Set in the picturesque Udaipur, Dhadak is the love story of an upper caste Parthivi/ Janhvi, daughter of a rising politician Ratan Singh/Ashutosh Rana and Madhukar/ Ishaan, son of a middle-class restaurant owner.

The fatal attraction between Parthivi and Madhukar spells doom not just for the lovers but their families and friends and the only solution to the growing outrage and despair is escape and isolation.

As the protagonist’s journey from Udaipur to Mumbai to Nagpur to finally settle down to an anonymous existence in Kolkata their problems only multiply and gradually both lose courage and breakdown alternately but there is no way out now.

The positives of the film are the unconventional characters, the girl is the initiator in the romance and when obstacles arise she assumes moral responsibility for her beloved.

Music composers Ajay-Atul who had the viewer’s dancing inside the theatres in the original repeat the magic in Dhadak ably supported by John Stewart’s haunting background score and Amitabh Bhattacharya’s heart-rending lyrics.

The negatives of the film are primarily the comparisons with the raw, rustic and hard-hitting Sairat shot in real locations and often with real people without the slightest fuss or frills.

Dhadak is mainstream, contemporary and unapologetic about opulent hotels; stunning landscapes, designer costumes, and styling that don’t alter even after the couple hits desperate times.

There is a special chemistry between the lead pair, Janhvi is vibrant and effective and Ishan is intense and energetic with myriad expressions in his eyes.

Director Shashank Khaitan who has so far flirted with Badrinath / Humpty Sharma ki Dulhaniya for the first time steps into a darker zone and addresses deep-rooted prejudices in our society and most of the time follows the original template barring a few alterations as in the climax. If Sairat stunned you with its ending Dhadak will leave you numb in the cinema hall.

Watch Dhadak without the baggage of Sairat, watch it with your family particularly teenage children because there are many lessons to be learned from this.

I rate Dhadak with 3.5 stars.

Bol re papi hara (Day 1381)

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A trend setter of sorts is also ‘Kaate nahin kattey…’ in Mr. India where Seema (Sridevi) sways seductively, allowing her saree to fly with the breeze. Her abandon is a robust admission to desire while Akshay Kumar’s ‘Dekho zara dekho barsaat ki jhadi…’ in Yeh Dillagi is a spontaneous reaction to the moment, a physical and an emotional release!

 

Probably the most romantic rain song was composed by RD Burman in 1942 A Love Story shot by Vinod . Posturized on Monisha Koiral and Anil Kapoor it is an ode to the monsoon and to poetry.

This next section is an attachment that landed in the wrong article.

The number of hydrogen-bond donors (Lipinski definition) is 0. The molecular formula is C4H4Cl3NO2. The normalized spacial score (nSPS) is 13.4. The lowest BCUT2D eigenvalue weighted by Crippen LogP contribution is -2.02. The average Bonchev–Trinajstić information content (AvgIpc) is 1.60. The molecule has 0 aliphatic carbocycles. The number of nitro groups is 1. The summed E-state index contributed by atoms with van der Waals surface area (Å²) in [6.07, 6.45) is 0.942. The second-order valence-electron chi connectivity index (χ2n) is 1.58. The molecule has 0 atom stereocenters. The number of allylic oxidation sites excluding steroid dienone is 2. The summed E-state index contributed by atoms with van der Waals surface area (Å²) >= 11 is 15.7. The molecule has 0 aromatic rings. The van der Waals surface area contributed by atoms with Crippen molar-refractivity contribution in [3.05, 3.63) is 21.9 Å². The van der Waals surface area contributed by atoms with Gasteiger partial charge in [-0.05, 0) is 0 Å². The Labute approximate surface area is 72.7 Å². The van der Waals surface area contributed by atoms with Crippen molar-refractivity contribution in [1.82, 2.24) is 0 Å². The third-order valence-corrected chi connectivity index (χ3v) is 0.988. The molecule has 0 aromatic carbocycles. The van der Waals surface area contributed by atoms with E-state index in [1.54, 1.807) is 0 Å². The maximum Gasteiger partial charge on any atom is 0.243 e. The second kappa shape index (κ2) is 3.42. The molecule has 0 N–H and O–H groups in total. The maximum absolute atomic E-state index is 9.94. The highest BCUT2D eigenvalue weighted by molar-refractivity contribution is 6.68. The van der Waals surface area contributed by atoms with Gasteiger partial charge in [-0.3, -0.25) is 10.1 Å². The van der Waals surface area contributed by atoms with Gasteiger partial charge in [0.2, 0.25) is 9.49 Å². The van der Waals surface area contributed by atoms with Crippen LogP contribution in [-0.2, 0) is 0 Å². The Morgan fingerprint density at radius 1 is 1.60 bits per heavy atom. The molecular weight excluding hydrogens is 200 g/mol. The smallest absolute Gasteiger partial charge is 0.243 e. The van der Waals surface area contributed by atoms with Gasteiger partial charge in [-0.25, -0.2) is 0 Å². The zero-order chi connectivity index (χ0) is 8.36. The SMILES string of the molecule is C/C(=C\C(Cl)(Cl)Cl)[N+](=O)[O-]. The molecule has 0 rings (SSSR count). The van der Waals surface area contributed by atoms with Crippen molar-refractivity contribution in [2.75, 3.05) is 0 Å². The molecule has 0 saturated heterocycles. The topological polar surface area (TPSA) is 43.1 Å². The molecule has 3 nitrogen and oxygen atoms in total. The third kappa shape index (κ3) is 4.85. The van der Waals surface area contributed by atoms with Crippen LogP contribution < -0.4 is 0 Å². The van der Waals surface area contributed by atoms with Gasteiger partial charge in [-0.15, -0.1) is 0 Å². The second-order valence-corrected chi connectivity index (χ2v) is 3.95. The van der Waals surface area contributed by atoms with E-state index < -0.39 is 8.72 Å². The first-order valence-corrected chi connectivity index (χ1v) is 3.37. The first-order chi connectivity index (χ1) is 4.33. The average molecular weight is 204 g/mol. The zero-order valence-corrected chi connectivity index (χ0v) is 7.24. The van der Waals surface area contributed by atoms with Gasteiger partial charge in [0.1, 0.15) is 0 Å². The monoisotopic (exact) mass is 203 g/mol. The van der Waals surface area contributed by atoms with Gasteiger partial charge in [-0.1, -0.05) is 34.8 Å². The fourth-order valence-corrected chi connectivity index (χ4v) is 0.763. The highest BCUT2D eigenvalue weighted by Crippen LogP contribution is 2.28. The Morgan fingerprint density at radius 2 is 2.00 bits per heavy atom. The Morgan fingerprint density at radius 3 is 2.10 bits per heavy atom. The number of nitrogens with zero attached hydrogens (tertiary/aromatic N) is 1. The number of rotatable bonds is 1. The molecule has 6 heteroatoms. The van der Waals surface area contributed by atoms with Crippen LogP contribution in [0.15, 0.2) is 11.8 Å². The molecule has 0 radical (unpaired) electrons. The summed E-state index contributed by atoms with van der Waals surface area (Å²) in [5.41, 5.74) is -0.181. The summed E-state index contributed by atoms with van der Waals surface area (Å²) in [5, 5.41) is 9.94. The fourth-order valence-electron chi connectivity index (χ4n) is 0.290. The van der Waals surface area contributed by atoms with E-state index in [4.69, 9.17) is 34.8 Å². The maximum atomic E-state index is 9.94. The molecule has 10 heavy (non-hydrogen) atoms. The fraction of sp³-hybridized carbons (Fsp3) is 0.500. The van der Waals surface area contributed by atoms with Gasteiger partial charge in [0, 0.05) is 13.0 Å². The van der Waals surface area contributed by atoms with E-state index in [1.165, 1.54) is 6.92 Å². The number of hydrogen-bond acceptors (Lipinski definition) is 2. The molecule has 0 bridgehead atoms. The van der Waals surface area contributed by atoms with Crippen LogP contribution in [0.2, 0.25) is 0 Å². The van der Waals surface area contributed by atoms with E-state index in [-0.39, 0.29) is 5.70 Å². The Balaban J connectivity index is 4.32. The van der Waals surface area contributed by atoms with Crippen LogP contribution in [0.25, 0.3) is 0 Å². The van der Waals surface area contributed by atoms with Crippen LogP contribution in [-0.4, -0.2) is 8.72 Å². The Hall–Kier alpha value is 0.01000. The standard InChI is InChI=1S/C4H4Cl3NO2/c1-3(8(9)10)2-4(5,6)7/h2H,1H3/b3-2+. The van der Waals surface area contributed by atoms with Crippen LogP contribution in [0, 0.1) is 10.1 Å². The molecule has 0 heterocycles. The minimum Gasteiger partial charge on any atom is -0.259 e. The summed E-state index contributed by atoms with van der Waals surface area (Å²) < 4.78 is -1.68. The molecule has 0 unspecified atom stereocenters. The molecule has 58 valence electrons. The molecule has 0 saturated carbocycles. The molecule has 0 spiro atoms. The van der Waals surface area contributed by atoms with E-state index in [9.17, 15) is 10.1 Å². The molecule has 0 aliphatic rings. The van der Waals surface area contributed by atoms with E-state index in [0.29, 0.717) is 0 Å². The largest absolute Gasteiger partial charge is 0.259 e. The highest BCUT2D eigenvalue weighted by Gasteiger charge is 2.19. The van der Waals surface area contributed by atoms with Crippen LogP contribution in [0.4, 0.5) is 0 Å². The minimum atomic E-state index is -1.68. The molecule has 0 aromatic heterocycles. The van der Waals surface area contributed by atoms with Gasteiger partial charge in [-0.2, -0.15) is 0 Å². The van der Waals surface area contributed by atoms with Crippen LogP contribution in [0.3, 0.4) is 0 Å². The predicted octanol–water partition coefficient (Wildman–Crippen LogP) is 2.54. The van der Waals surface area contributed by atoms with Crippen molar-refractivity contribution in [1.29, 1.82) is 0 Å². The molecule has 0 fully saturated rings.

In the olden days every time it rained the Doorrshan for some mysterious reason only aired two songs. The first where a drenched Shatrughan Sinha sings ‘Barkha rani zara jham ke barso…’ and the second, Basu Chatterjee’s ‘Rimjhim gire saawan…’from Manzil where Moushumi Chatterjee and Amitabh Bachchan walk down Marine Drive hand-in-hand drenched in Mumbai’s slashing rains. I have watched this song a million times but still stop to watch it every time it plays on the television.  It is a perfect image of torrential rain in Mumbai city.

 

Over the decades as satellite channels came in there were many choices of rain songs and that included ‘Lagi aaj sawan ki…’ from Chandani and ‘Ko ladka hai…’ form Dil Toh Pagal Hai both directed by Yash Chopra.

 

My favorite song for today is Kaali ghata chayen

My favorite scene: Kareena Kapoor guiding Aamir Khan to deliver a baby via skype in 3 Idiots.

 

You can also watch my rain feature on youtube link/ https://youtu.be/3S8Hm7k7mao

@bhawanasomaaya

Kaali ghata chayen (Day 1380)

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It’s interesting how perceptions alter with time. Some years ago, a shy Jaya Bhaduri taking shelter inside a cave and singing ‘Bol re papi hara…’ in Hrishikesh Mukherjee’s Guddi was heart rending. With time we accepted Kajol dancing with a towel to ‘Mere khwabon mein jo aaye…’ in Dilwale Dulhaniya Le Jayenge.

 

I’m of the opinion that Zeenat Aman’s ‘Hai hai ye majboori…’ draped in a clinging saree in Roti Kapda Aur Makaan was the beginning of the rain sequences. Zeenat invites Manoj Kumar to join her in the rain but he has to appear for a job interview and resists her advances but she is too tempting and he eventually relents but is still self-conscious.

 

There are so many instances when rain was not a part of the original scene but the song composition was so evocative that the choreographer and sometimes the music director suggested shooting it as a rain sequence for greater effect.

 

Amitabh Bachchan and Smita Patil surrender to the monsoon madness in ‘Aaj rapat jaiyo…’ in Prakash Mehra’s Namak Halaal. The song is a celebration of carnal desire just in the way ‘Koi ladka hai…’ in Dil Toh Pagal Hai is about adventure and to hell with medical complications in this case a fractured ankle. Karisma Kapoor is bed ridden for an injured foot but cannot resist a jig when the music comes on!

 

My favorite song for today is Kaali ghata chayen

My favorite scene: Kareena Kapoor guiding Aamir Khan to deliver a baby via skype in 3 Idiots.

 

You can also watch my rain feature on youtube link/ https://youtu.be/3S8Hm7k7mao

@bhawanasomaaya